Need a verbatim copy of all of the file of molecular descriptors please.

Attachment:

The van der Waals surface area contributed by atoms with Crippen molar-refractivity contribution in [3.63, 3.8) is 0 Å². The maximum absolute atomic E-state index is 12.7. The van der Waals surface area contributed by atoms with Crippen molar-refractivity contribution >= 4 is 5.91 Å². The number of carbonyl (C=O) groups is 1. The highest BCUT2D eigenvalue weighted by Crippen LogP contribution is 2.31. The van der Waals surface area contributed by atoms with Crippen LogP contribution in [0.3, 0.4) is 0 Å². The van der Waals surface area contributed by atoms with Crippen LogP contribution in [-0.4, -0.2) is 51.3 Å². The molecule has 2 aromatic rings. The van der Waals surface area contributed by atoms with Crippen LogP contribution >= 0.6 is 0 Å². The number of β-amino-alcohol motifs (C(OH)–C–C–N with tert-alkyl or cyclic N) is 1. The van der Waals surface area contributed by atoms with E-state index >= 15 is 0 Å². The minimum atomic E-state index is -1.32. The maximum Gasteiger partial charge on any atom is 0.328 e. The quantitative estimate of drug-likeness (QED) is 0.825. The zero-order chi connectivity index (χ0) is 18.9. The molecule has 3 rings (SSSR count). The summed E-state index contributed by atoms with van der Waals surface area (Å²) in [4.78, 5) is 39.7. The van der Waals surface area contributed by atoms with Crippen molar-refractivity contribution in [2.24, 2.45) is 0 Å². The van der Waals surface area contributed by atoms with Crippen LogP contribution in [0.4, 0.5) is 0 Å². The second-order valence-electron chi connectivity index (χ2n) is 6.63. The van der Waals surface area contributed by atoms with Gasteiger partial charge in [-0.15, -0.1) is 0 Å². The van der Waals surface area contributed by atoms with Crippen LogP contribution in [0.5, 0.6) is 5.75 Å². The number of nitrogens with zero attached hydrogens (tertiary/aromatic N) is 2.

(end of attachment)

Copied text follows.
The van der Waals surface area contributed by atoms with Crippen molar-refractivity contribution in [3.63, 3.8) is 0 Å². The maximum absolute atomic E-state index is 12.7. The van der Waals surface area contributed by atoms with Crippen molar-refractivity contribution >= 4 is 5.91 Å². The number of carbonyl (C=O) groups is 1. The highest BCUT2D eigenvalue weighted by Crippen LogP contribution is 2.31. The van der Waals surface area contributed by atoms with Crippen LogP contribution in [0.3, 0.4) is 0 Å². The van der Waals surface area contributed by atoms with Crippen LogP contribution in [-0.4, -0.2) is 51.3 Å². The molecule has 2 aromatic rings. The van der Waals surface area contributed by atoms with Crippen LogP contribution >= 0.6 is 0 Å². The number of β-amino-alcohol motifs (C(OH)–C–C–N with tert-alkyl or cyclic N) is 1. The van der Waals surface area contributed by atoms with E-state index >= 15 is 0 Å². The minimum atomic E-state index is -1.32. The maximum Gasteiger partial charge on any atom is 0.328 e. The quantitative estimate of drug-likeness (QED) is 0.825. The zero-order chi connectivity index (χ0) is 18.9. The molecule has 3 rings (SSSR count). The summed E-state index contributed by atoms with van der Waals surface area (Å²) in [4.78, 5) is 39.7. The van der Waals surface area contributed by atoms with Crippen molar-refractivity contribution in [2.24, 2.45) is 0 Å². The van der Waals surface area contributed by atoms with Crippen LogP contribution in [0.4, 0.5) is 0 Å². The second-order valence-electron chi connectivity index (χ2n) is 6.63. The van der Waals surface area contributed by atoms with Gasteiger partial charge in [-0.15, -0.1) is 0 Å². The van der Waals surface area contributed by atoms with Crippen LogP contribution in [0.5, 0.6) is 5.75 Å². The number of nitrogens with zero attached hydrogens (tertiary/aromatic N) is 2.